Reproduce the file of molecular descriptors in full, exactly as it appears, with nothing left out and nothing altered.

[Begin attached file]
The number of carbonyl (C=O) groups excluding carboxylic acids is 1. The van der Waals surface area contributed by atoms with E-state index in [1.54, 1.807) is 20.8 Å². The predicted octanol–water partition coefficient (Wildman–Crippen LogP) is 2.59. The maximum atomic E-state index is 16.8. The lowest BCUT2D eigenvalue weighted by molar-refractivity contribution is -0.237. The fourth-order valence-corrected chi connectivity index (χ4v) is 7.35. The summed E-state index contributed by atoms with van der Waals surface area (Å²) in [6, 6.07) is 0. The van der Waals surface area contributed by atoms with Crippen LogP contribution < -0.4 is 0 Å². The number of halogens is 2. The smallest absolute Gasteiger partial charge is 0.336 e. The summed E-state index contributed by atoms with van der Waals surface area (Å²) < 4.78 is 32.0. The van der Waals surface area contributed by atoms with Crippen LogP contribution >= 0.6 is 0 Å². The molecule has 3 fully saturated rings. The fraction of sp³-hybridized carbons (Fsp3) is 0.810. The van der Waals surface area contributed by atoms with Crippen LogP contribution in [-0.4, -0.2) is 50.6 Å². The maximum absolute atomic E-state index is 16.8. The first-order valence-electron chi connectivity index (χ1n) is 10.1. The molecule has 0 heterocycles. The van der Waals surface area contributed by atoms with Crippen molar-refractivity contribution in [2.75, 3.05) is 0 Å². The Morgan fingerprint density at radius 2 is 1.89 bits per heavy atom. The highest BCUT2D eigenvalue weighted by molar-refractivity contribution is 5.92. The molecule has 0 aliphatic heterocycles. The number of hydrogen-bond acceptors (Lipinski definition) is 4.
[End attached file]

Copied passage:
The number of carbonyl (C=O) groups excluding carboxylic acids is 1. The van der Waals surface area contributed by atoms with E-state index in [1.54, 1.807) is 20.8 Å². The predicted octanol–water partition coefficient (Wildman–Crippen LogP) is 2.59. The maximum atomic E-state index is 16.8. The lowest BCUT2D eigenvalue weighted by molar-refractivity contribution is -0.237. The fourth-order valence-corrected chi connectivity index (χ4v) is 7.35. The summed E-state index contributed by atoms with van der Waals surface area (Å²) in [6, 6.07) is 0. The van der Waals surface area contributed by atoms with Crippen LogP contribution < -0.4 is 0 Å². The number of halogens is 2. The smallest absolute Gasteiger partial charge is 0.336 e. The summed E-state index contributed by atoms with van der Waals surface area (Å²) < 4.78 is 32.0. The van der Waals surface area contributed by atoms with Crippen LogP contribution >= 0.6 is 0 Å². The molecule has 3 fully saturated rings. The fraction of sp³-hybridized carbons (Fsp3) is 0.810. The van der Waals surface area contributed by atoms with Crippen LogP contribution in [-0.4, -0.2) is 50.6 Å². The maximum absolute atomic E-state index is 16.8. The first-order valence-electron chi connectivity index (χ1n) is 10.1. The molecule has 0 heterocycles. The van der Waals surface area contributed by atoms with Crippen molar-refractivity contribution in [2.75, 3.05) is 0 Å². The Morgan fingerprint density at radius 2 is 1.89 bits per heavy atom. The highest BCUT2D eigenvalue weighted by molar-refractivity contribution is 5.92. The molecule has 0 aliphatic heterocycles. The number of hydrogen-bond acceptors (Lipinski definition) is 4.